Ovenbirds, blooming wild hyacinth and bulbous bittercress

The morning is cloudy, ca. 55 degrees at 5:00. When I arrive, red-winged blackbirds, song sparrows, robins, and a common yellowthroat are singing from the wetland next to Finley and I-88. I lock up at Parking Lot 10 and hear a towhee, a chipping sparrow, a house wren. For a moment I think I hear a chorus frog, but I suspect it’s in my imagination only. Have twice wrongly declared that the chorus frogs seem to be done for the year, I’m wary. Last night they were singing beautifully along Park Street at about 8 p.m., and last week they were raising a ruckus out by Ware Field. It may be that chorus frogs just switch to singing later in the day when mating season is past. I’ll make no more declarations today.

I recognize a depression by the trail’s edge first by the mat of yellowing false mermaid in a pool of swamp buttercup (Ranunculus hispidus). There is a patch of wild ginger, one of geranium, scattered Solomon’s plume (Maianthemum racemosum). A mosquito lands on my cheek. A field sparrow has just started singing. It’s 5:20.

South of the trail a little further on is a sea of trout lily. The carrion-flower is in bloom. I just started noticing Joe-pye weed this week, about thigh-high. Further in, a light-green patch of lady fern (Athyrium filix-femina) is full size, and nearby is a clone of Pennsylvania sedge (Carex pensylvanica), a nearly perfect circle about 1.5 m in diameter, nearly the same color as the lady fern (remember that I am color-blind, so take this for what it is worth), exceptionally wispy in texture. There are a couple of little advance units moving out from the edge into the woods. Why has this conspicuous colony formed here and not elsewhere? There seems to be no difference in topography, no difference in shade or anything else. I presume the sedge just got here first.

It’s almost 5:30. Chickadees are singing from a few directions, and I hear a tree swallow in the field between the trail and the Arboretum drive. Five minutes later, a phoebe starts calling. Jack-in-the-pulpit fruits are beginning to develop. There is a stand of woodland sunflower about knee-high. Just past them there is a lower wet area. A few trout-lilies are still in bloom here, while most of the rest have gone to fruit; I noticed a few in flower in the lawn out by the daffodils on the west side last night, as well. A patch of Carex hirtifolia is well behind the rest of its colleagues, prominently staminate. An ovenbird calls from a honeysuckle thicket about 30 feet away. It’s my first of the year. I listen for a bit to make sure it’s not just wishful thinking, and there he is again. I walk to Parking Lot 10 past a flowering Carex grisea, debate taking the trail toward the spruces to see if the thrush is singing again this morning, but decide in the end to walk through the oak collection.

It’s nearly 6:00 and the woods are bright, every bird waking up. A blue-gray gnatcatcher is picking at the catkins in one of the giant, spontaneous white oaks at the entrance to the oak collection. I think I hear a yellow warbler twice, then I don’t hear him again and I don’t see him either. I don’t think it could have been anything else, but I’m not certain. The oaks are mostly leafing out. Numbering among the few exceptions are a few little southern trees whose marcescence was so conspicuous this past winter. They are a couple of blackjack oaks and a couple of post oaks, and their leaves are still hardly bigger than the first segment of my thumb. These are southern oaks: why aren’t they leafing out early? I’m going to have to ask Christy Rollinson and Bob Fahey about this.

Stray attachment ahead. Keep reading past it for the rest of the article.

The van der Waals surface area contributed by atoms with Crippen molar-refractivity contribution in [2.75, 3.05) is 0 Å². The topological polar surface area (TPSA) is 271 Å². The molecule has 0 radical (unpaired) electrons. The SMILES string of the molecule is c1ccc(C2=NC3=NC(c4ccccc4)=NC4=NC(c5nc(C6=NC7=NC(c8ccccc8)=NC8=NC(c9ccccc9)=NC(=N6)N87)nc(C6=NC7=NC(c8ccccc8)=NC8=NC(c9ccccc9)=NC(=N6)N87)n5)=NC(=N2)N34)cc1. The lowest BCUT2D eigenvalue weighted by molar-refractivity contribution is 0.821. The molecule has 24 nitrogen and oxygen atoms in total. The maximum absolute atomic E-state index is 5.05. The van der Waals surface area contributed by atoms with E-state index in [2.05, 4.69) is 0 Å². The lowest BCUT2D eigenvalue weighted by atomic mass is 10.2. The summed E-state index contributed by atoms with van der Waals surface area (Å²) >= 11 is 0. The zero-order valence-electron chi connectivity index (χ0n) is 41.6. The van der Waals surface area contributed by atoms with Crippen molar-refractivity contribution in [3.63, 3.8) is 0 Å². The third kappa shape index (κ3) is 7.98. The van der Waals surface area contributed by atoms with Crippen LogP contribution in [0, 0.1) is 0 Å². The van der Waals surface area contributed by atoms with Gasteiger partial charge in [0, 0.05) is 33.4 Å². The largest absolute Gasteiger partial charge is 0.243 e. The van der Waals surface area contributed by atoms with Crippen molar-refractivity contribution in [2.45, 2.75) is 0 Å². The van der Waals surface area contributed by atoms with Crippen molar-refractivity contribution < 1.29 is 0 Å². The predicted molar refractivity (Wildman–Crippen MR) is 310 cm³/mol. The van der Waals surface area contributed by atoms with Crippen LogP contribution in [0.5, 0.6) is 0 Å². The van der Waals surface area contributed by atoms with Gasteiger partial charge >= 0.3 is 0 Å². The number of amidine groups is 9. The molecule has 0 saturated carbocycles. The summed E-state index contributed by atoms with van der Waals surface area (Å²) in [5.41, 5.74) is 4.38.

In the marsh, the Carex lacustris perigynia are well along. There are more fruits than I expect: in a ca. 2m x 2m patch right by the boardwalk, I count 23 fruiting culms. I am counting quickly and just leaning over the railing, so likely my count is off by a few, but typically I don’t find more than a few fruiting individuals in an entire colony of this species. On the north side of the boardwalk, Carex stipata and Cardamine bulbosa are flowering. A common yellowthroat calls from the edge of the wetland, and the red-winged blackbirds are chasing around the treetops. At west end of the boardwalk, Osmorhiza claytonii is in flower, the first I’ve seen. The plants in the woods haven’t flowered yet that I’ve noticed today.

It’s 6:30, and I’m now almost as far from my bike as I could be. I truck down the trail only to be stopped in my tracks by an exceptional stand of Camassia scilloides. The first plants are in flower, and Cindy Crosby reports the first flowers this week. There are more to come. Further on in the marsh, Ranunculus flabellaris is flowering, and foliage of Cicuta and Plantago is several inches out of the water. On the north trail leading back toward Big Rock Visitor station, Viburnum prunifolium is blooming. Black-throated green warblers and wrens are singing here and there. By the time I cross the bridge, it’s 7:15. On the ride into work, there are geraniums in abundance along the roadside, Prunus americana in bloom, and some little warbler with white tail patches that dives into the shrubs and refuses to come out again. Birds.

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